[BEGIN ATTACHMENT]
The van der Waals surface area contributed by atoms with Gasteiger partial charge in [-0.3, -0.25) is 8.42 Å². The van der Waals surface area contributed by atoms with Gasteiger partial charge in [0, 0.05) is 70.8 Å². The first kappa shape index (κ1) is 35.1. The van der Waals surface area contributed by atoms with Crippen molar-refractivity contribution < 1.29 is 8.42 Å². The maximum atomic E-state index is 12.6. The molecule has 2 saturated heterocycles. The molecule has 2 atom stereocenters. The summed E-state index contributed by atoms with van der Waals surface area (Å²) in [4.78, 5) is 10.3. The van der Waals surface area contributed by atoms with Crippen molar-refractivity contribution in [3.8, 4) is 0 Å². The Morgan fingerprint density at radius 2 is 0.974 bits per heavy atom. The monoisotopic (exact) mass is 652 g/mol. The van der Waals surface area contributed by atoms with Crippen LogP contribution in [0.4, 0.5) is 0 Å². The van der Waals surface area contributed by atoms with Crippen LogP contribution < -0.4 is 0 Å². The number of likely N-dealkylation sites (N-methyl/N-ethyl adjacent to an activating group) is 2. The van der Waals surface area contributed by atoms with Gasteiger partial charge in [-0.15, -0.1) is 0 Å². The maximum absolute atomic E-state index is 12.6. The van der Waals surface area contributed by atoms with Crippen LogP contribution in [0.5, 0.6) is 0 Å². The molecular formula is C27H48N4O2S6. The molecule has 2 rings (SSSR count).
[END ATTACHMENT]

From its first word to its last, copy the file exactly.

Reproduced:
The van der Waals surface area contributed by atoms with Gasteiger partial charge in [-0.3, -0.25) is 8.42 Å². The van der Waals surface area contributed by atoms with Gasteiger partial charge in [0, 0.05) is 70.8 Å². The first kappa shape index (κ1) is 35.1. The van der Waals surface area contributed by atoms with Crippen molar-refractivity contribution < 1.29 is 8.42 Å². The maximum atomic E-state index is 12.6. The molecule has 2 saturated heterocycles. The molecule has 2 atom stereocenters. The summed E-state index contributed by atoms with van der Waals surface area (Å²) in [4.78, 5) is 10.3. The van der Waals surface area contributed by atoms with Crippen molar-refractivity contribution in [3.8, 4) is 0 Å². The Morgan fingerprint density at radius 2 is 0.974 bits per heavy atom. The monoisotopic (exact) mass is 652 g/mol. The van der Waals surface area contributed by atoms with Crippen LogP contribution in [0.4, 0.5) is 0 Å². The van der Waals surface area contributed by atoms with Crippen LogP contribution < -0.4 is 0 Å². The number of likely N-dealkylation sites (N-methyl/N-ethyl adjacent to an activating group) is 2. The van der Waals surface area contributed by atoms with Gasteiger partial charge in [-0.15, -0.1) is 0 Å². The maximum absolute atomic E-state index is 12.6. The van der Waals surface area contributed by atoms with Crippen LogP contribution in [0.5, 0.6) is 0 Å². The molecular formula is C27H48N4O2S6. The molecule has 2 rings (SSSR count).